Flavorpill’s Most Anticipated Comics Releases, July-November 2012


While we’re still neck deep in summer, never fear: there’s comics on the way! The next few months will see the newest work from Chris Ware and the most recent in rude violence from Johnny Ryan, all while we gear up to celebrate the 30th year of Love and Rockets. And that’s not all! Check out the entire list to see the ten graphic novels we’re most looking forward to between now and November.

1. Blacksad: Silent Hell, Juan Diaz Canales and Juanjo Guarnido (July 2012)

Finally arriving on American shores this week, Silent Hell is the long-awaited fourth installment in the Blacksad series. (The first three graphic novels were published in one collection by Dark Horse in 2010.) A gorgeously illustrated noir series following the private detective John Blacksad, Silent Hell sees our hero immersed in the criminal underworld of 1950s New Orleans during Mardi Gras. Oh, by the way, he’s also a cat — a trenchcoat-wearing, gun-toting, chain-smoking cat. You’ve gotta see it to believe it.

2. A Wrinkle in Time, Hope Larson (October 2012)

While those unfamiliar with Hope Larson may take initial exception to the mere thought of an adaptation of Madeline L’Engle’s legendary young adult novel, just give them a minute. It shouldn’t take more than a few pages of Larson’s heroic adaptation for them to understand what those of us who have seen Chiggers (Larson’s touching study in YA summer friendship) already know: this lady means business. Bringing to bear an affection for the story that’s unquestionable, Larson’s adaptation won’t be lacking in reverence, but it’s her chops that’ll keep us flipping each time-traveling page.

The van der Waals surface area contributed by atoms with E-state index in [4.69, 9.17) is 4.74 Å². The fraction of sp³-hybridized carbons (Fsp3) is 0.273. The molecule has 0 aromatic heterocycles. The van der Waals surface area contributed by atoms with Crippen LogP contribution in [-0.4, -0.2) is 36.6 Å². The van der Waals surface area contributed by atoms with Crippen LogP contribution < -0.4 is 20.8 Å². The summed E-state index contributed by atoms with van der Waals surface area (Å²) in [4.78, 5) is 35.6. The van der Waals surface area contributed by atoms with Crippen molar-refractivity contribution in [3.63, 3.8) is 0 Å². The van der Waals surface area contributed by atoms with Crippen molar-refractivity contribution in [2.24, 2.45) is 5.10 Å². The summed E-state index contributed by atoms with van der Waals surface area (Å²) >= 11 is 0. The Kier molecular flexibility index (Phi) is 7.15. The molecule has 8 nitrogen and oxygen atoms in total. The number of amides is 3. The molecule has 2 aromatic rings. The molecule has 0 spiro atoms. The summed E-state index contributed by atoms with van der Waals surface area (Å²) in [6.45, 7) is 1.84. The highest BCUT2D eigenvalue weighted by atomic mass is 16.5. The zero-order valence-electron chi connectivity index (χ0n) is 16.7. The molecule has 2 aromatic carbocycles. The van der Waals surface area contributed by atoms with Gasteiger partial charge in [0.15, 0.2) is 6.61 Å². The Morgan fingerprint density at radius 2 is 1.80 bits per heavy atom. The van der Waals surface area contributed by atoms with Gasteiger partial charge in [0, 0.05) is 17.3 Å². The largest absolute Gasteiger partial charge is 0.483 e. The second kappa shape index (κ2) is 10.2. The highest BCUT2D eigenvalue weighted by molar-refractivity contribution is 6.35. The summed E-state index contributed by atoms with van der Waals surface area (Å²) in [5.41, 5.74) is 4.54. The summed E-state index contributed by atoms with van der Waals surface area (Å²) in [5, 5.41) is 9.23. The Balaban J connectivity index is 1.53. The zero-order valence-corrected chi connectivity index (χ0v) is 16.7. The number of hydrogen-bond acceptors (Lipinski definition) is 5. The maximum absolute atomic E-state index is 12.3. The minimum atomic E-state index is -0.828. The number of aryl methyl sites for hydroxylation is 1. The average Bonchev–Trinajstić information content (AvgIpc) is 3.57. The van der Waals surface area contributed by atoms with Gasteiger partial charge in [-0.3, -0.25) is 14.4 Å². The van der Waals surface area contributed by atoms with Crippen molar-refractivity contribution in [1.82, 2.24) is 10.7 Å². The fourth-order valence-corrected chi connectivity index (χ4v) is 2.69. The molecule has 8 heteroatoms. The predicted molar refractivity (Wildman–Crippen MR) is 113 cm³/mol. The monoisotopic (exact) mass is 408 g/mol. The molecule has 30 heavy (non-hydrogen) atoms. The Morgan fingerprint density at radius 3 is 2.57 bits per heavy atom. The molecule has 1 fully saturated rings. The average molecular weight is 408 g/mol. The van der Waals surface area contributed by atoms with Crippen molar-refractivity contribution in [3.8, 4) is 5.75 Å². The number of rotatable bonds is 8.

3. Building Stories, Chris Ware (October 2012)

If there’s one release this year that people will be asking you about, odds are it’ll be this one. “The New Chris Ware Comic” is always its own beast, a formerly annual escapade that now arrives, like love, in its own due time, and Building Stories looks to get us thinking about how we talk about what comics can be, what they should do. With Building Stories, Ware’s asking more of us than he has before, releasing a box of books — some as large as four feet wide, others measuring in inches — with no specific reading order, no explicit beginning, no defined end. The plot, such as it is, follows the inhabitants of an apartment building, some of whom have been seen before in Ware’s Acme Novelty Library. There’s no way to get ready for Ware beyond clearing one’s calendar, so yes: it’s time to start calling babysitters.

4. Goddamn This War!, Jacques Tardi (November 2012)

Although it’s only been a few weeks since the release of Tardi’s absolutely brilliant Manhattan-focused short story collection New York Mon Amour, I can’t help but look to the future, in anticipation of his follow up to It Was the War of the Trenches. Trenches was a masterpiece of the form, a perfectly executed explosion of World War I myth-making that might just be one of the angriest comics anyone will ever produce. It’s hard not to stoke the fires of anticipation on this one, harder still to imagine that anticipation won’t be rewarded.

5. Prison Pit 4, Johnny Ryan (October 2012)